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May the Identity Be With You: How Nature vs. Nuture Plays Out In Star Wars
by Elizabeth Howell
“This is the prime minister’s plane,” my father said to me. I peered up the steep stairs into the empty Challenger business jet, calculating how I would get my short legs up the slope. “Go ahead inside.”
Decades later, I look back on my childhood and wonder how much my father’s profession – aviation – had to do with my decision to be a full-time space and science journalist today.
Much of our identity comes from the people we grow up with. We also have, however, innate talents that we cultivate and use as we get older. The debate rages among psychologists: Nature vs. nuture. Family vs. friends. Which influences us more?
Last summer, I explored these questions in Star Wars: Identities. It’s a travelling exhibit (then in Montreal, now in Edmonton) that follows the paths of Luke Skywalker and his father, Anakin – better known to science fiction geeks as Darth Vader.
While reading more about the different families and friends these people encountered when they were growing up, visitors to the exhibit can create their own character, choose the influences upon them and see how their creations turn out.
The first stop asked me what I wanted to be. The choice was easy for a kid who grew up flying in Douglas DC-3 cockpits and the grownup who watched shuttle launches from the Kennedy Space Center: a Jedi Knight. I wanted the fast jets, the electrified lightsabers, the ability to move objects with my mind.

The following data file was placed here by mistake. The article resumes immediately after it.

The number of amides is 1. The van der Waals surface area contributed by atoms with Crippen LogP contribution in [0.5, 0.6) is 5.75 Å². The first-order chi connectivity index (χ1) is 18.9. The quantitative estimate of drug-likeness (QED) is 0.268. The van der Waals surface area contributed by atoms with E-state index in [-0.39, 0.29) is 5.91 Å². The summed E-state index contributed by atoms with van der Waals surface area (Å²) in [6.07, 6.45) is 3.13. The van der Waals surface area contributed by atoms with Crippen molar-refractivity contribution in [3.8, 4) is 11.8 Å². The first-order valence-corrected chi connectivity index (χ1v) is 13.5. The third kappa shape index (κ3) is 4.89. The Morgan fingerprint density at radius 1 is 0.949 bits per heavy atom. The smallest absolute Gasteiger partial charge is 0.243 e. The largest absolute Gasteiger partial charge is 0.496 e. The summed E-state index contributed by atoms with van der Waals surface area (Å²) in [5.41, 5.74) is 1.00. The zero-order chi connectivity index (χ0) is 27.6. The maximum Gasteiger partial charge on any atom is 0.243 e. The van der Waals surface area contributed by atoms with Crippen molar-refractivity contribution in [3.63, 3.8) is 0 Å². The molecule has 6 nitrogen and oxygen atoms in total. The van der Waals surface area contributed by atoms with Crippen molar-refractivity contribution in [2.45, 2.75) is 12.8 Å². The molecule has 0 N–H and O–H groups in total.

That was the easy part, but as I walked through the exhibit everything became harder. Which planet did I want to live on? Who should I hang out with? What skills did I want to develop? Did I want the Force to be strong with me, or weaker to allow other influences to play upon my development?
It was hard to design my own hero, or villain, as the case may be. And all the while, I knew I was going to have to face a strong foe at the end of the journey, using whatever skills and friends I picked up along the way.
The exhibit did a decent job at mixing in the current science concerning the influences people receive as they grow up, and portraying the stages of childhood. I would have preferred more uncertainty about the findings, however, as this field of psychology is always evolving.
Identities includes a large bonus for Star Wars aficionados: original sketches, costumes and models from all six movies. Seeing Yoda, I admit, gave me a lump in my throat.
The exhibit will surely drum up interest ahead of the new Star Wars movies announced after the recent Disney acquisition of the franchise.